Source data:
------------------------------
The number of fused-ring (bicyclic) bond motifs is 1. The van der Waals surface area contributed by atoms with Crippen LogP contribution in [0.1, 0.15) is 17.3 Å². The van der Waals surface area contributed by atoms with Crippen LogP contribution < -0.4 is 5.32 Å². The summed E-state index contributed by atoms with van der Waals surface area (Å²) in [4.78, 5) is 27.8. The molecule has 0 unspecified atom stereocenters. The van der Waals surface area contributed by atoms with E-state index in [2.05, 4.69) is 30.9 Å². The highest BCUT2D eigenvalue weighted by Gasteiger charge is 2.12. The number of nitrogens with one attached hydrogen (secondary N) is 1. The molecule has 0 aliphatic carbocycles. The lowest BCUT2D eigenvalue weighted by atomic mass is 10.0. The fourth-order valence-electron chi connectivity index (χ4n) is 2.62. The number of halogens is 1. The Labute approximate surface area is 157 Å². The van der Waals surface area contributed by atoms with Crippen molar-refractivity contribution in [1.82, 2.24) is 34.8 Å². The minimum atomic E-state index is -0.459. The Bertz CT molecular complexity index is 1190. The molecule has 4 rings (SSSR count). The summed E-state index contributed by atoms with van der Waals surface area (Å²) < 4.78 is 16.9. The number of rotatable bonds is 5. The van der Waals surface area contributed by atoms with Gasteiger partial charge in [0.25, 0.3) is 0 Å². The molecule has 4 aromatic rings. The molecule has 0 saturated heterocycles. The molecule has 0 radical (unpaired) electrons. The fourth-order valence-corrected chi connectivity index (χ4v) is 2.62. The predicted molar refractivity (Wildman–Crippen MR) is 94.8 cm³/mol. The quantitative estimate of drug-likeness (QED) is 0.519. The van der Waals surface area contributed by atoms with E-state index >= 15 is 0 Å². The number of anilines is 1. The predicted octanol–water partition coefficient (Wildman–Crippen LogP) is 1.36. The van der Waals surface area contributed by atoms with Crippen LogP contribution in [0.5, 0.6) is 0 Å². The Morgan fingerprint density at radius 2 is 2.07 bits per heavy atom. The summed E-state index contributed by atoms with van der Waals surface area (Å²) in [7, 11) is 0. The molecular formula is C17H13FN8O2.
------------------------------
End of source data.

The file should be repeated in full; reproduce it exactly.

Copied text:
The number of fused-ring (bicyclic) bond motifs is 1. The van der Waals surface area contributed by atoms with Crippen LogP contribution in [0.1, 0.15) is 17.3 Å². The van der Waals surface area contributed by atoms with Crippen LogP contribution < -0.4 is 5.32 Å². The summed E-state index contributed by atoms with van der Waals surface area (Å²) in [4.78, 5) is 27.8. The molecule has 0 unspecified atom stereocenters. The van der Waals surface area contributed by atoms with E-state index in [2.05, 4.69) is 30.9 Å². The highest BCUT2D eigenvalue weighted by Gasteiger charge is 2.12. The number of nitrogens with one attached hydrogen (secondary N) is 1. The molecule has 0 aliphatic carbocycles. The lowest BCUT2D eigenvalue weighted by atomic mass is 10.0. The fourth-order valence-electron chi connectivity index (χ4n) is 2.62. The number of halogens is 1. The Labute approximate surface area is 157 Å². The van der Waals surface area contributed by atoms with Crippen molar-refractivity contribution in [1.82, 2.24) is 34.8 Å². The minimum atomic E-state index is -0.459. The Bertz CT molecular complexity index is 1190. The molecule has 4 rings (SSSR count). The summed E-state index contributed by atoms with van der Waals surface area (Å²) < 4.78 is 16.9. The number of rotatable bonds is 5. The van der Waals surface area contributed by atoms with Gasteiger partial charge in [0.25, 0.3) is 0 Å². The molecule has 4 aromatic rings. The molecule has 0 saturated heterocycles. The molecule has 0 radical (unpaired) electrons. The fourth-order valence-corrected chi connectivity index (χ4v) is 2.62. The predicted molar refractivity (Wildman–Crippen MR) is 94.8 cm³/mol. The quantitative estimate of drug-likeness (QED) is 0.519. The van der Waals surface area contributed by atoms with E-state index >= 15 is 0 Å². The number of anilines is 1. The predicted octanol–water partition coefficient (Wildman–Crippen LogP) is 1.36. The van der Waals surface area contributed by atoms with Crippen LogP contribution in [0.5, 0.6) is 0 Å². The Morgan fingerprint density at radius 2 is 2.07 bits per heavy atom. The summed E-state index contributed by atoms with van der Waals surface area (Å²) in [7, 11) is 0. The molecular formula is C17H13FN8O2.